Friday, July 11, 2014

Track Rock Petroglyphs

After we went to Brasstown Bald we took another side trip to see the Track Rock Petroglyphs. On the trail up to the petroglyphs we saw these tiny purple pinwheel flowers.

Unlike Native American petrographs we've visited in the past, petroglyphs are carved into huge soapstone boulders not drawn or painted on the rocks. Petroglyphs or rock engravings occur throughout the world and are associated with prehistoric peoples. The petroglyphs at Track Rock were found to be made over several hundred years beginning approximately 1000 AD. The engravings at Track Rock were made by either direct carving or pecking with another object pounded on the boulder.

Track Rock is considered a place of power within a sacred landscape. In numerous Cherokee stories, rocks with footprints and tracks signify an area of transition, a doorway or threshold into the domain of dangerous spirit beings.

One Cherokee story or legend about Track Rock says a giant, Tsulkalu  'Master of the Game', came from the land of the dead spirits from the West to visit the Cherokee, stayed awhile as a friend and helper, and later returned West.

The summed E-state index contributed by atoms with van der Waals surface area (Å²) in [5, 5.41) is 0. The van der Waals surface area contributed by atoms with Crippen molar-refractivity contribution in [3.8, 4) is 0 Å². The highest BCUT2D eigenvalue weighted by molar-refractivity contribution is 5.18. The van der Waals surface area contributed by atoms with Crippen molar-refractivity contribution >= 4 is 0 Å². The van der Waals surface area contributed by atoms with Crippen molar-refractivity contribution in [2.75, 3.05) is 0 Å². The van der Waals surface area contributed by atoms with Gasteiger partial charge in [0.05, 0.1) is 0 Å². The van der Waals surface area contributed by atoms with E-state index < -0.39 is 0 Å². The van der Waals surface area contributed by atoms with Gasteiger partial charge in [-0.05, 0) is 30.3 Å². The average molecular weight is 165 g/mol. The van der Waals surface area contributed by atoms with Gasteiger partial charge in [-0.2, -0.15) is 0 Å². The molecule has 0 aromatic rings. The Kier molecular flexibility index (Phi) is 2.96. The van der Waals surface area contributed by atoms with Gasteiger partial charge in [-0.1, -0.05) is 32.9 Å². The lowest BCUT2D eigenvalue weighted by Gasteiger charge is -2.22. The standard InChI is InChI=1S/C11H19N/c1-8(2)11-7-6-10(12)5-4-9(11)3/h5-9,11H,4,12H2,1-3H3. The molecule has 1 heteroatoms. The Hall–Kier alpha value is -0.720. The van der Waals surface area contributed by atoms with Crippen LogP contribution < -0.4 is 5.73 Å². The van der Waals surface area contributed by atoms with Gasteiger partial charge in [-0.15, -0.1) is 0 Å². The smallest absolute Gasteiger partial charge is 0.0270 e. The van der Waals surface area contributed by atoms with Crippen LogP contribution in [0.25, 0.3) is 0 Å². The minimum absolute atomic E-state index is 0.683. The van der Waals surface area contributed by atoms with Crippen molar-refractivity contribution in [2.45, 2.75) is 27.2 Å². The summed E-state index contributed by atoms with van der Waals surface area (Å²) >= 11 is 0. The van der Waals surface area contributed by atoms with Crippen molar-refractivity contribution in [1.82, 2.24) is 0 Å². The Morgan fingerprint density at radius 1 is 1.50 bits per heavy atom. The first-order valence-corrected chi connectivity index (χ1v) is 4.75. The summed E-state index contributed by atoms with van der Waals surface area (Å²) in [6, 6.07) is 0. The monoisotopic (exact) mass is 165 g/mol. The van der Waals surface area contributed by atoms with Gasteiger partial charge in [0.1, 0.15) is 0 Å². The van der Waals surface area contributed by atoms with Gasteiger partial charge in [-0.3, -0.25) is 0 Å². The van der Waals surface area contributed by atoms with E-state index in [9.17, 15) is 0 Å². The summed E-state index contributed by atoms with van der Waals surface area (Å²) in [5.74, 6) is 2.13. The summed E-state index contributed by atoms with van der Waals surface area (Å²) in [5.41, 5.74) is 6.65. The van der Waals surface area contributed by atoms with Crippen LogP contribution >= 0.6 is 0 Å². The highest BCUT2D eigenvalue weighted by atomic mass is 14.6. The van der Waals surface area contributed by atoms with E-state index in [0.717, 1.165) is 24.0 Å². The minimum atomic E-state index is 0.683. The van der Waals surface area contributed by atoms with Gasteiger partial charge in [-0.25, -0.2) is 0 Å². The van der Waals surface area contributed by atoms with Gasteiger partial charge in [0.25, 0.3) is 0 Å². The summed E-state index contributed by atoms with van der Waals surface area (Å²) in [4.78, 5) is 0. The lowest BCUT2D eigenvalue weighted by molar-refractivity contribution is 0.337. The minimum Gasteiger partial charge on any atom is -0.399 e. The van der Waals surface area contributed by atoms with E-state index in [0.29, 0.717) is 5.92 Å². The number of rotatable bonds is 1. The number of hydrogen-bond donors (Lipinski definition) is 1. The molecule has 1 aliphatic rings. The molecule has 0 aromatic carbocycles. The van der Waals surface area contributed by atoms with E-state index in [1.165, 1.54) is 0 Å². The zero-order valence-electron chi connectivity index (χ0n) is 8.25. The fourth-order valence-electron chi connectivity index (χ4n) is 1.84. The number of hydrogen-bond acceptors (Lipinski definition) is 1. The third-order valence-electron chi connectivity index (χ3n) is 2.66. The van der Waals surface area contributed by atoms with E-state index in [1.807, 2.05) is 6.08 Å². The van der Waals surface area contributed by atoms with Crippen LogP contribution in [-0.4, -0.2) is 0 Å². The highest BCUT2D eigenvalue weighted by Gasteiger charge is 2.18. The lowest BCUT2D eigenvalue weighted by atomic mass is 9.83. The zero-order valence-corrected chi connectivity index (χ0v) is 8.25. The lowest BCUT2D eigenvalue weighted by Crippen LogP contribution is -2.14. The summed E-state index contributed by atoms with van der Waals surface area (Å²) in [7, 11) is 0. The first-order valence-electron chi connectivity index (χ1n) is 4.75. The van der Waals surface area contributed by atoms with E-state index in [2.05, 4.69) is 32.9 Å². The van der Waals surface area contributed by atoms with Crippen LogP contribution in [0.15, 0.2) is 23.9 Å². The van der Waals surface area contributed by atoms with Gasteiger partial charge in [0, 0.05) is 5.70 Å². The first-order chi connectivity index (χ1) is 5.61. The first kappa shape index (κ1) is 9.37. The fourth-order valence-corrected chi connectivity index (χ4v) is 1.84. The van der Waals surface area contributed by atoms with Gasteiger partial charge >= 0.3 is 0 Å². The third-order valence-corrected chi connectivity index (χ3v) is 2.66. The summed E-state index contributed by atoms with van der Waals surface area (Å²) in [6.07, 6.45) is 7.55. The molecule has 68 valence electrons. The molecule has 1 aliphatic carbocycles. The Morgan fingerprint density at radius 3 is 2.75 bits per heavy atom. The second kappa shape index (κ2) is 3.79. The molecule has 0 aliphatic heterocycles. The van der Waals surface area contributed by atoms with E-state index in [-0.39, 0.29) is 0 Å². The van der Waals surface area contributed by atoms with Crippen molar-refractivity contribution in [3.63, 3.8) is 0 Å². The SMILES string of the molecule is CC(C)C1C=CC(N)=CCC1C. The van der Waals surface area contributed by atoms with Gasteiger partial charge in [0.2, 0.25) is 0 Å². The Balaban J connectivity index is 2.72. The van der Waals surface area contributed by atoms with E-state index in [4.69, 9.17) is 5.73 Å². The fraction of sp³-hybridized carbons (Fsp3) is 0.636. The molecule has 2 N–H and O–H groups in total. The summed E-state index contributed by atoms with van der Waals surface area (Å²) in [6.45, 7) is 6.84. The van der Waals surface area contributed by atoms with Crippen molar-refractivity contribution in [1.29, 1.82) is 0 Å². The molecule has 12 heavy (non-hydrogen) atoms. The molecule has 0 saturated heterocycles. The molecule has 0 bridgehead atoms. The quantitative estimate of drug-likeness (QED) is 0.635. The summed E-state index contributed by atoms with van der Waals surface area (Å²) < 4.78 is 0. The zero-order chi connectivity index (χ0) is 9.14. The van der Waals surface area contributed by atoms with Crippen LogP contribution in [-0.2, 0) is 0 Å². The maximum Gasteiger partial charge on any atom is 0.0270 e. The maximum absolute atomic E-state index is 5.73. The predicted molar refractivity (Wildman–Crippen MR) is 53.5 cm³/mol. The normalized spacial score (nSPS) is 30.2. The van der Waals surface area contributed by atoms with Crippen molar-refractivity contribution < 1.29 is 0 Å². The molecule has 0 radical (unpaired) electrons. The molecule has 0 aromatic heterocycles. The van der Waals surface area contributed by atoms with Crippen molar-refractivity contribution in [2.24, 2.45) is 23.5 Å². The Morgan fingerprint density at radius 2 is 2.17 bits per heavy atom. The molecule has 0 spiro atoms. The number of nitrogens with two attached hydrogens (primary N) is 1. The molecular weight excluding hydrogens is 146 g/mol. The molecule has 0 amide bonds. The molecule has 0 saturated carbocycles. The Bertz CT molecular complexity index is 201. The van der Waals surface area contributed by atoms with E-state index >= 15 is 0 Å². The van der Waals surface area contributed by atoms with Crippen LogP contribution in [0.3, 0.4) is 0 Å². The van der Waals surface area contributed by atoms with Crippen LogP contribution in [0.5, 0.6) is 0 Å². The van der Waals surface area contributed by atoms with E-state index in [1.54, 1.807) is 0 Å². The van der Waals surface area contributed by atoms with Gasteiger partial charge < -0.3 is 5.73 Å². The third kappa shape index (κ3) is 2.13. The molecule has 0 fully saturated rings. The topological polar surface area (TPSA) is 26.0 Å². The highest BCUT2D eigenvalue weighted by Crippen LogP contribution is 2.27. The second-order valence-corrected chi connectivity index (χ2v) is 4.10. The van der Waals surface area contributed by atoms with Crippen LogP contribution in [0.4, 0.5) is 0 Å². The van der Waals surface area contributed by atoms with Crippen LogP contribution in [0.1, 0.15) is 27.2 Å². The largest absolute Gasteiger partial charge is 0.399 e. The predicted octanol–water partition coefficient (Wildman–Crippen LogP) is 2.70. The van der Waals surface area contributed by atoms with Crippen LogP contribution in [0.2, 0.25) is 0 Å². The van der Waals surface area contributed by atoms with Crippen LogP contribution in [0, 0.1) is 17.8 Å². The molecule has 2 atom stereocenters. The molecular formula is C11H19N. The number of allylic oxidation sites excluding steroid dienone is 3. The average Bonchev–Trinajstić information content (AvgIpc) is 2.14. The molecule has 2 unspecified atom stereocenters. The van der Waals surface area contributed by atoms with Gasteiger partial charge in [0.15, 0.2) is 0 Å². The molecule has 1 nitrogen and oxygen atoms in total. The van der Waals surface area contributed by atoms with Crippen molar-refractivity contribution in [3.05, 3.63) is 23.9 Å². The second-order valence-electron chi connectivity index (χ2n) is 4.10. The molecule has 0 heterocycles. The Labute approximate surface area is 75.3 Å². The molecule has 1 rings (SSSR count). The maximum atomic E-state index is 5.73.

For a detailed description of each boulder, please click the link. For a detailed description of the figures on the boulders, please click the link.

Boulder four originally thought to be a figure of a spear thrower is now thought to represent a map. Now that I've read more about the Track Rock Petroglyphs I'd like to go back to visit them again. I have a new respect for the meaning behind this sacred site of my ancestors. Thanks for reading and for all your comments.


  1. Really interesting to see your photos of the petroglyphs. It is rather wonderful and moving to think of the hands that carved those lines in the rock all those years ago. Whilst meaning and interpretation can be lost, there is a precious thread of humanity that remains.

  2. Aren't these glimpses into the past fascinating? And they stir my mind to ask more questions always. Which is a good thing.

  3. Petroglyphs are fascinating, and so is the analogy between the petroglyph and the wampum belt.

  4. Hi Peter, thanks, yes we can only imagine or learn from the passing down of stories what meaning lies behind the carvings; wonderful to see all these years later since they are 'carved in stone'. I can just imagine ancient peoples sitting there and carving and carving into the stone.

    Hi Elephant's Child, thanks, I too yearn to learn and wonder about the past and the future.

    Hi Joanne, thanks, similar drawing one on rock one on a belt from two different areas of the country, fascinating.


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